Explains what trauma is and how it affects your mental health, including how you can help yourself, what treatments are available and how to overcome barriers to getting the right support. Also includes tips for people who want to support someone who has gone through trauma.
Trauma affects everyone differently. This page covers:
You might recognise some of the experiences listed on this page. You might also have other experiences or reactions that aren't mentioned here.
When we feel stressed or threatened, our bodies release hormones called cortisol and adrenaline. This is the body's automatic way of preparing to respond to danger, and we have no control over it.
This can have a range of effects, which are sometimes called:
Studies have shown that stress signals can continue long after the trauma is over. This might affect your mind and body, including how you think, feel and behave.
"Four years on it's still problematic, viewing the world as a threat, constant hypervigilance, sleep problems etc which then lead onto deeper personal issues."
These are some common effects of trauma that you might recognise:
"I feel my emotions more intensely [...] because I think I have what I like to call emotional flashbacks. I feel emotions in the present that I couldn't or didn't want to or know how to feel in the past when I am triggered."
"I learned a lot of new vocabulary on my journey... things like triggers and flashbacks seemed such powerful words that I couldn't begin to imagine how they could be applied to me... but I now know how subtle these things are too."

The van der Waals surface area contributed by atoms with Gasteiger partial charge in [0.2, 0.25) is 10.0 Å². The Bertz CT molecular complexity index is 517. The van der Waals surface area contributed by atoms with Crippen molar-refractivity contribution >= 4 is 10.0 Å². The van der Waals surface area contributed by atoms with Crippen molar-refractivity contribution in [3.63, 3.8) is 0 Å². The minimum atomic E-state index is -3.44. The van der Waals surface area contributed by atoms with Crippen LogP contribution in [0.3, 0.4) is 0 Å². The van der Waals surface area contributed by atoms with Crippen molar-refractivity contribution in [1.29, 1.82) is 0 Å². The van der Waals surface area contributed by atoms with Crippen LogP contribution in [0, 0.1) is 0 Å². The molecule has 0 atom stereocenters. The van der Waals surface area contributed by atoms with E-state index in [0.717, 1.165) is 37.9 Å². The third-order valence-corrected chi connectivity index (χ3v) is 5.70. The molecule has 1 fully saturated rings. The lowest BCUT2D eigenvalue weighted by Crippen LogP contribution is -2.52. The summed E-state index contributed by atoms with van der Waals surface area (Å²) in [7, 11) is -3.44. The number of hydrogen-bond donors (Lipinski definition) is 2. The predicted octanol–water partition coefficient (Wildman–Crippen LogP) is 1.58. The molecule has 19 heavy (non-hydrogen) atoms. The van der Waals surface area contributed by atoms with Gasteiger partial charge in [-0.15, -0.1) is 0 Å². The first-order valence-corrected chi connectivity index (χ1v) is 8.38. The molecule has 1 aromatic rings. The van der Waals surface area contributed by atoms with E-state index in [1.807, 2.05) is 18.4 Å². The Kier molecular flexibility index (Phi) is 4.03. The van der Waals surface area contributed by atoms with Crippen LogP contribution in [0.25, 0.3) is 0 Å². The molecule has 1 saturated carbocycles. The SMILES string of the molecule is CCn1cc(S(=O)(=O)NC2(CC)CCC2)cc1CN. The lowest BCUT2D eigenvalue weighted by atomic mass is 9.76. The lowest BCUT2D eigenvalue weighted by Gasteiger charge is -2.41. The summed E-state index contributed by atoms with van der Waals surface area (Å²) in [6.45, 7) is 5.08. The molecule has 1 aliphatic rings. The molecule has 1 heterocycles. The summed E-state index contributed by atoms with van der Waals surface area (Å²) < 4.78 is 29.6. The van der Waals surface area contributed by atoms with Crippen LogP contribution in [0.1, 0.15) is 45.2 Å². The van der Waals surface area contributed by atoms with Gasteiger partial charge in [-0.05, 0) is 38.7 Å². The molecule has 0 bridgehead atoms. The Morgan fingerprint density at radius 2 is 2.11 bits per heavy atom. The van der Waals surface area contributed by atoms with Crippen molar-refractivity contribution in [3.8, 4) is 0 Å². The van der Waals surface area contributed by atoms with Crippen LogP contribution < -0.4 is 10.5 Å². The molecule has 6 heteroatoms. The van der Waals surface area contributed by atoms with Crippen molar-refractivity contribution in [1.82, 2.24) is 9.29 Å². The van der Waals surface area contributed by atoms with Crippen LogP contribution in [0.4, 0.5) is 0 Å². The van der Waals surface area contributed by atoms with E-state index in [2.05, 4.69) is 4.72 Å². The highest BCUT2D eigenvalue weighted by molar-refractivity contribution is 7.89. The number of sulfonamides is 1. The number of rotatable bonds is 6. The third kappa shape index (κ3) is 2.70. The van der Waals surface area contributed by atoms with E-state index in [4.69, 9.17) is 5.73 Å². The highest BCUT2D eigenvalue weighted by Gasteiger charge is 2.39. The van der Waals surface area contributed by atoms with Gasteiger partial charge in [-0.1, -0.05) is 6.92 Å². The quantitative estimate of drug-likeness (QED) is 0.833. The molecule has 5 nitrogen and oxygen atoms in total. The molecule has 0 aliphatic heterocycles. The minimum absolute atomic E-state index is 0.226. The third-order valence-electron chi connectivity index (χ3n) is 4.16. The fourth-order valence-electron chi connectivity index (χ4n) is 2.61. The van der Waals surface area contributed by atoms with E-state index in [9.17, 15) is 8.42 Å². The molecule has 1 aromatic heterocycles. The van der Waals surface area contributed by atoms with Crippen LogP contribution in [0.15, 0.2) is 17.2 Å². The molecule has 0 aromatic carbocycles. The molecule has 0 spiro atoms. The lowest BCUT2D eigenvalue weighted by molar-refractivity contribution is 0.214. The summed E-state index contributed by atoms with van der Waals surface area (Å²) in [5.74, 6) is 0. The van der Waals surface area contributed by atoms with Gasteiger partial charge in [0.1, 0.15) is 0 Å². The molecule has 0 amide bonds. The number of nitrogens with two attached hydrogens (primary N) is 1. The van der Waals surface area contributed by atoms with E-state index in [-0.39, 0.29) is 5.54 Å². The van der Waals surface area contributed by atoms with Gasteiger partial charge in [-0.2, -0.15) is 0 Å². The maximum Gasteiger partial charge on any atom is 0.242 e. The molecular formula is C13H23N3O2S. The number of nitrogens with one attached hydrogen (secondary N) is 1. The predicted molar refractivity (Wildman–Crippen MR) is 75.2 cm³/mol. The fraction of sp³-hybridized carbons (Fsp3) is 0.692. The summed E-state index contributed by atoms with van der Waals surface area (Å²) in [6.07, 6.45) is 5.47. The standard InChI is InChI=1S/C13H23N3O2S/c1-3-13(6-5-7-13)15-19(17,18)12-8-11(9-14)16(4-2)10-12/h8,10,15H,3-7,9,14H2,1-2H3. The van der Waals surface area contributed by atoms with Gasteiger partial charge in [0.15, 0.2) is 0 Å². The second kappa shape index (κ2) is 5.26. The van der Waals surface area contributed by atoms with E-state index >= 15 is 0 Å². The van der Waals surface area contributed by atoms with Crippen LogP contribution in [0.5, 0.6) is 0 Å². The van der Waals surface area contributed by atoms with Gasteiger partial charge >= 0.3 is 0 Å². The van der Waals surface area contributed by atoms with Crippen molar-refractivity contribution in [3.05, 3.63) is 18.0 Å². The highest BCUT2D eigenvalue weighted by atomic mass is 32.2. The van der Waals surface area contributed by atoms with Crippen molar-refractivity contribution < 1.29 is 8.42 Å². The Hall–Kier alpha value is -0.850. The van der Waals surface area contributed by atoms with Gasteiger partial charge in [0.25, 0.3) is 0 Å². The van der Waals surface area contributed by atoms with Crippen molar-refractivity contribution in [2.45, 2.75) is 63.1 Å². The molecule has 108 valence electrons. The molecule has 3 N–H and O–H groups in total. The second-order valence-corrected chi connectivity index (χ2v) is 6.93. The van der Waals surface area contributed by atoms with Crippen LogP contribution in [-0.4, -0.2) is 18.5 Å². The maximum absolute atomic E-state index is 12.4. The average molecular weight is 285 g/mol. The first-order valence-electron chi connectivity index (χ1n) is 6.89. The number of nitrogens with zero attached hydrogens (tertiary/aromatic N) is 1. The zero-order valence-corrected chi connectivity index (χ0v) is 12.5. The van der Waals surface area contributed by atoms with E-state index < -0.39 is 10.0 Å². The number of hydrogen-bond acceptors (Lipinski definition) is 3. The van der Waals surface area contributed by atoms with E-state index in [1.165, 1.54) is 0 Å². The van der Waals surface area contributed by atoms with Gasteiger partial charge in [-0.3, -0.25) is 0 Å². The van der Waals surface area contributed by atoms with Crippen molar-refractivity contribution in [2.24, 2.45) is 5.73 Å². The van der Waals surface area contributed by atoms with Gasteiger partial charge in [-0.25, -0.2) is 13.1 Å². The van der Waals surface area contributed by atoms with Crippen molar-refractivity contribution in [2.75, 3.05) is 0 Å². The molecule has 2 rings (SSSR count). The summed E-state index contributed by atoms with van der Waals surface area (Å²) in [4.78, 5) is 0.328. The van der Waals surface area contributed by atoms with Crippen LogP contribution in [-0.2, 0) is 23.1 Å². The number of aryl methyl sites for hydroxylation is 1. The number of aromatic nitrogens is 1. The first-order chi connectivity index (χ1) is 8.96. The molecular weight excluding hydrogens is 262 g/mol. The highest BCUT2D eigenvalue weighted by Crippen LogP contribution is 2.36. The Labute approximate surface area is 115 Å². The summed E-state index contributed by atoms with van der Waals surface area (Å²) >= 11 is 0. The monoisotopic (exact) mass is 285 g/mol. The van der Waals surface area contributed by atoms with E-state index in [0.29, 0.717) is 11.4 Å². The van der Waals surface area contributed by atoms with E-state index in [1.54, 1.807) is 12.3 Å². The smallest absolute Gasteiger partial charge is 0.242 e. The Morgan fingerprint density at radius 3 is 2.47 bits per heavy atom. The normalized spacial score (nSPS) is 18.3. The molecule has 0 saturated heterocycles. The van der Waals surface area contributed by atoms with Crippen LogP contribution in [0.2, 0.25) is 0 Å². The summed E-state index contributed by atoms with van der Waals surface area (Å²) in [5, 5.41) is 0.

"A change in the look on someone's face, a particular tone of voice, the way my name is spoken... I was not aware until very recently how impactful these tiny things could be and change me from a functioning adult into a fearful child."
"There's also an inherent sense that you did something wrong – either that you caused what happened to you, or that you should be dealing with it better. "
Watch Anamoli, Hayley, Paul and Paul talk about their experience of dissociative disorders in this video.
"It didn't matter how many people – friends, family, and therapists – told me it wasn't my fault, because my mind had already decided it was, and didn't want to hear what anyone else had to say."
Studies suggest that trauma could make you more vulnerable to developing physical health problems, including long-term or chronic illnesses.
This might be because trauma can affect your body as well as your mind, which can have a long-term impact on your physical health. You might also have been physically harmed during the trauma. Having a physical illness or disability can also make you feel stressed and anxious, which might make it even harder to cope with trauma.
If you're experiencing physical symptoms, it's a good idea to see your GP so they can check you over and help you access the right kind of treatment and support.
The effects of trauma can last for a long time, or come and go. You might find you have difficulty with day-to-day aspects of your life, including:
In some cases trauma can have a serious impact on your ability to work.
"It took ages for me to start feeling safe. I'd be out in public with mates, and a car would backfire, or a stranger would shout something to a friend just a bit too loudly, and I'd be halfway into a panic attack before I'd even realised it had begun."
This information was published in January 2020. We will revise it in 2022.
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